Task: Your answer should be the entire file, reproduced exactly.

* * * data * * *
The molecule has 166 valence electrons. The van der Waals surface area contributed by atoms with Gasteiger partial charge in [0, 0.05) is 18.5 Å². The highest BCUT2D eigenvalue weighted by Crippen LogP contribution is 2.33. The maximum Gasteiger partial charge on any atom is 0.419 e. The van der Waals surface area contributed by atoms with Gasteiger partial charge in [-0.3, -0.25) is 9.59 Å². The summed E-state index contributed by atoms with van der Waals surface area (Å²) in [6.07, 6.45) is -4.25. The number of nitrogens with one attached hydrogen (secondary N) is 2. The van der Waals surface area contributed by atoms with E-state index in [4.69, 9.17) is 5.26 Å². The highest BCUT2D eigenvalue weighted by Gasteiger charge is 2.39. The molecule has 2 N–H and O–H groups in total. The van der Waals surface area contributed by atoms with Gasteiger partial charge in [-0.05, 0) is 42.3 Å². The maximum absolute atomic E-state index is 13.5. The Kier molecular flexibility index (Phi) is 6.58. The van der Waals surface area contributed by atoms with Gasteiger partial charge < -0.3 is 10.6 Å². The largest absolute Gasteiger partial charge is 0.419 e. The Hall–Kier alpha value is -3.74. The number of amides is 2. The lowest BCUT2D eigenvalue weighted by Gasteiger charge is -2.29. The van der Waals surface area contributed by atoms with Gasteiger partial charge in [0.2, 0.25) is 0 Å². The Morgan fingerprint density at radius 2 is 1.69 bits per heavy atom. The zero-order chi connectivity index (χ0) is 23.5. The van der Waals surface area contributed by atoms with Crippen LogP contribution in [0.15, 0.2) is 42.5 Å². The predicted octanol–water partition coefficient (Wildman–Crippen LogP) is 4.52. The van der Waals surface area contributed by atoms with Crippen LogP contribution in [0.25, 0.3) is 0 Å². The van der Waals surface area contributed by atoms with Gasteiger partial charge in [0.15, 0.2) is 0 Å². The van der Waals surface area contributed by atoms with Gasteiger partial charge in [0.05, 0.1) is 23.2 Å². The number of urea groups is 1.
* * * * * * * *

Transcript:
The molecule has 166 valence electrons. The van der Waals surface area contributed by atoms with Gasteiger partial charge in [0, 0.05) is 18.5 Å². The highest BCUT2D eigenvalue weighted by Crippen LogP contribution is 2.33. The maximum Gasteiger partial charge on any atom is 0.419 e. The van der Waals surface area contributed by atoms with Gasteiger partial charge in [-0.3, -0.25) is 9.59 Å². The summed E-state index contributed by atoms with van der Waals surface area (Å²) in [6.07, 6.45) is -4.25. The number of nitrogens with one attached hydrogen (secondary N) is 2. The van der Waals surface area contributed by atoms with E-state index in [4.69, 9.17) is 5.26 Å². The highest BCUT2D eigenvalue weighted by Gasteiger charge is 2.39. The molecule has 2 N–H and O–H groups in total. The van der Waals surface area contributed by atoms with Gasteiger partial charge in [-0.05, 0) is 42.3 Å². The maximum absolute atomic E-state index is 13.5. The Kier molecular flexibility index (Phi) is 6.58. The van der Waals surface area contributed by atoms with Gasteiger partial charge < -0.3 is 10.6 Å². The largest absolute Gasteiger partial charge is 0.419 e. The Hall–Kier alpha value is -3.74. The number of amides is 2. The lowest BCUT2D eigenvalue weighted by Gasteiger charge is -2.29. The van der Waals surface area contributed by atoms with Gasteiger partial charge in [0.2, 0.25) is 0 Å². The Morgan fingerprint density at radius 2 is 1.69 bits per heavy atom. The zero-order chi connectivity index (χ0) is 23.5. The van der Waals surface area contributed by atoms with Crippen LogP contribution in [0.15, 0.2) is 42.5 Å². The predicted octanol–water partition coefficient (Wildman–Crippen LogP) is 4.52. The van der Waals surface area contributed by atoms with Crippen LogP contribution in [0.25, 0.3) is 0 Å². The van der Waals surface area contributed by atoms with Gasteiger partial charge in [0.15, 0.2) is 0 Å². The van der Waals surface area contributed by atoms with Gasteiger partial charge in [0.05, 0.1) is 23.2 Å². The number of urea groups is 1.